NM India exhibits repatriated sculptures
Michaela Boland, Stolen art retakes its place on centre stage in India museum, The Australian, 26 May 2017
The Indian government has made a virtue of the National Gallery of Australia returning three stolen Indian antiquities discovered in its collection by putting them on display in the National Museum of India under the title Return of the Three Stone Sculptures from Australia to India.
Culture Minister Mahesh Sharma opened the dedicated exhibition of the ancient stone carvings in New Delhi this week.
Dr Sharma was presented with two of the carvings by Arts Minister Mitch Fifield at a handover ceremony in Canberra in September after researchers at the NGA came across photographs that established both statues were in India until recent decades and the Canberra gallery did not have proper title to them.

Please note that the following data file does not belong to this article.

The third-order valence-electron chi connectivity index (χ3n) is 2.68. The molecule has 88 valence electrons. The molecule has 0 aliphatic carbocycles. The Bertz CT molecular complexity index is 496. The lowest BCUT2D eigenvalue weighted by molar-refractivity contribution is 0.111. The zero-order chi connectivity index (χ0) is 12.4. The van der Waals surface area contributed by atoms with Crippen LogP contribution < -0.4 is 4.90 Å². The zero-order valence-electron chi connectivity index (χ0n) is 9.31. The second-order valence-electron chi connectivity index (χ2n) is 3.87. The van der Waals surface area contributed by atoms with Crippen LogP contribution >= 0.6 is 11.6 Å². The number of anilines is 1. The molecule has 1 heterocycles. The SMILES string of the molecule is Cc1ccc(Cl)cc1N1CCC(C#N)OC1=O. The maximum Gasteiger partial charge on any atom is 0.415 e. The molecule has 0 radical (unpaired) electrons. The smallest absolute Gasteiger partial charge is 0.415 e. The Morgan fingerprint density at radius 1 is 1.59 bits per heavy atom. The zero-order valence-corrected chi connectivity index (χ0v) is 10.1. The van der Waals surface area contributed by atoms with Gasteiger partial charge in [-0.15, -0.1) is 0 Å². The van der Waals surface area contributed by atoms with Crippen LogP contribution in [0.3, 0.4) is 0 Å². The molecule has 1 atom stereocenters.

“The Australian government has been extremely nice to return these artefacts to us without taking even a single rupee from us,” Dr Sharma said.
One relief has been described as a scene from the life of Buddha dated to the first century, the other is a 900-year-old Hindu goddess Pratyangira from the Chola era. Both were bought with public funds in 2005 for $800,000 and $340,000 respectively.
The antiquities were bought from the disgraced New York dealer Subhash Kapoor, who has been held since 2012 on remand in India. American investigators allege Kapoor’s enterprise spanned four decades and four continents and they seized 2600 items from properties associated to him.
Indian police believe these two statues were supplied to Kapoor by trader Deena Dayalan, who has also been arrested.
Their theft was established within a vast due-diligence project undertaken by the NGA after the gallery was revealed to have been one of Kapoor’s biggest clients.
They are the first returns since Tony Abbott in 2014 took to India a Dancing Shiva, which had been bought by the NGA in 2007 for $5.6 million.
The third carving put on display in Delhi is a second-century stone Buddha that was not part of the official handover in September because it had been bought from a different New York dealer, Nancy Wiener, who refunded the $1m purchase price to the NGA in 2014 after The Australian revealed the Buddha purchase had been furnished with bogus papers.